"Jacob! It's Mother!" My sister cries as I walk in the threshold of our barely-standing wooden house. Her hand clasps around mine before I can even take in register what's she's said. She pulls me don the hall into our mother's tiny but tidy bedroom. She lies on the bed, coughing into her hand. I swallow, denying what my eyes are telling me: She's sick.
"No." I whisper, not letting anyone here it. It might not mean death, people have gotten better, but only two that I know of. How could she possibly get that two out of two thousand chance of surviving?
"Jacob." She says in a hoarse voice rather than her usual soft tone. Tears well in my eyes when I see the pain in hers. She smiles, but quickly replaces it with a look of remorse. Emily's hand squeezes mine harder by the second. I feel the most for her. Only six, and already lost a father, now having to say home everyday and watch her mother waste away.
"What are we to do?" Emily asks as I turn out the candle in our room. I clean my throat, to stall, not knowing an answer.
"You are to come with me tomorrow. We'll call a doctor, if I can get the money." I don't mean to ever talk about our financial state with my sister; she's too young to really understand, but I have to tell someone, and now our mother is not an option.
"She may not die." Drops of water dribble from her eyes, and down to the floor, one after the other. I am not one for sympathy, but I wrap her in my arms anyway.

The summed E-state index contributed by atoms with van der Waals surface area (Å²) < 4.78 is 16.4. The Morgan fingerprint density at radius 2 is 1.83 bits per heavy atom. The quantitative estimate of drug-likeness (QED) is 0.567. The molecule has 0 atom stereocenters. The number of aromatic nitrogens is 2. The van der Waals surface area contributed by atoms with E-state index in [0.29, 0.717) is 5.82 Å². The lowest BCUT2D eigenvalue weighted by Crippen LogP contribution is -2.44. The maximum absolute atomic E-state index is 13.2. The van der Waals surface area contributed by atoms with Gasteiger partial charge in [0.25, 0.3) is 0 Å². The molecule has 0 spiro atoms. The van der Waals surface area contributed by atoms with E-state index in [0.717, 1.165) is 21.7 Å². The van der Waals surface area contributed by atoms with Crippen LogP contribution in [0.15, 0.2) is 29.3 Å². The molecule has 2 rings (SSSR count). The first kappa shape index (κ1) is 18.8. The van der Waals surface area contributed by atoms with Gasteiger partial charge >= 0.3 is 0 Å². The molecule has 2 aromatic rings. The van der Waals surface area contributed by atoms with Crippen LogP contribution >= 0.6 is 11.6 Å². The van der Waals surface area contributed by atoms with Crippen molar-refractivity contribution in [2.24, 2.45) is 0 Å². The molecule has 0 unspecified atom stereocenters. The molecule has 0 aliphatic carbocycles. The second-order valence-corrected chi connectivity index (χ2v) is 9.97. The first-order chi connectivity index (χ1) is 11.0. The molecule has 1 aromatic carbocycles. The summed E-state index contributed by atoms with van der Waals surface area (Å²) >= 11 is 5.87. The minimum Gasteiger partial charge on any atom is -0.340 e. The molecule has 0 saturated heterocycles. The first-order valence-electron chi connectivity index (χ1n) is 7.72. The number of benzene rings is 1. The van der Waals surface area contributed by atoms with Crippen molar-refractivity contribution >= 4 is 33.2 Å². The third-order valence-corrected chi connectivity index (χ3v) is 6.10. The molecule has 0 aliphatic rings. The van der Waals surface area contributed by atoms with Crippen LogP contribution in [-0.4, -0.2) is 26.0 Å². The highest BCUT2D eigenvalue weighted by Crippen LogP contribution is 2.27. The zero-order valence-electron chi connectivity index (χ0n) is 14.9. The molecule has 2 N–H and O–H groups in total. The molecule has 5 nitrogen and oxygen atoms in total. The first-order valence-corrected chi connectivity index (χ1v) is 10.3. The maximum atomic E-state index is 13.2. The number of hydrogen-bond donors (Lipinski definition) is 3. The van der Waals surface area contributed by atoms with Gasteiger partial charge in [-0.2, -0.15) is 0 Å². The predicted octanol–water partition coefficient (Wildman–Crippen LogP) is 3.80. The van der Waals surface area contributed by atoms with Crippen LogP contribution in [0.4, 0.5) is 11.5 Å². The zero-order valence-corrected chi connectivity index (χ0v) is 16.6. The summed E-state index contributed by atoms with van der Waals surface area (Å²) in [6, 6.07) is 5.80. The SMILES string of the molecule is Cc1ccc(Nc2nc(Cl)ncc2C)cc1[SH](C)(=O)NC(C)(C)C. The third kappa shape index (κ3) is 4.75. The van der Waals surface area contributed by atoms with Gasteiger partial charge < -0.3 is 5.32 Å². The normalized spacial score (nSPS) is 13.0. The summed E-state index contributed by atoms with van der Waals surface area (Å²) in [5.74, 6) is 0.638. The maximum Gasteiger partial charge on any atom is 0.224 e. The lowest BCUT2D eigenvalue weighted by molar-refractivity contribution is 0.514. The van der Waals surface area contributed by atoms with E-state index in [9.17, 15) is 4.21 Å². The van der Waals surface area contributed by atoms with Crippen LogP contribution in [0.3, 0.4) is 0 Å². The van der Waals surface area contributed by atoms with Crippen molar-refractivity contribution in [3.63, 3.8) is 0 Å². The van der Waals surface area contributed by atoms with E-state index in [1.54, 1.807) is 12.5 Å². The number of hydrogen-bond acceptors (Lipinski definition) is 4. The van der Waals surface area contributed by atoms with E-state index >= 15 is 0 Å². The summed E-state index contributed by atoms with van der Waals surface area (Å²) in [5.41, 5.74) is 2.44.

"Alright, time to sleep, Emily." I mumble. She lets go of my neck and wraps what little covers we share around her body. The cot wasn't designed for two, nor the quilt our mother only got halfway through before Father died and she couldn't knit for she had to sell her yarn. Tonight is one of many nights where we all go to bed hungry. I plan to go to the market after working, especially if it means Emily and I getting out of the house longer. Mother must understand that we can't be around her, she doesn't want to fail us anymore than she thinks she already has. If there is sickness inside her, we cannot be near it.
"You mustn't touch anything, or say anything, for that matter. Stay away from me, and the bodies." Emily only nods; probably only understanding half of what I've said.
"And, you'll have to sleep with another household, I'm taking over the night shift, to pay for a doctor." I have spoken with ten families in the past hour, while Emily was saying goodbye to mother- only one was willing to take her in for the night.
"Why do we have to stay do far from Mother?" The question itself pangs at my chest, and the voice speaking it is even more heart breaking.
"She may be sick. She may die, Emily." She doesn't say anything the rest of the trip to the fields.
I send Emily off to a tree at least a mile away from the bodies, but that's still too close for my liking. I grab my wheelbarrow and begin stocking it with bodies by pitchfork. I've learned not to watch as the sharp blades enter the dark, soft, rotting skin, just pretend they were demons and not innocent people.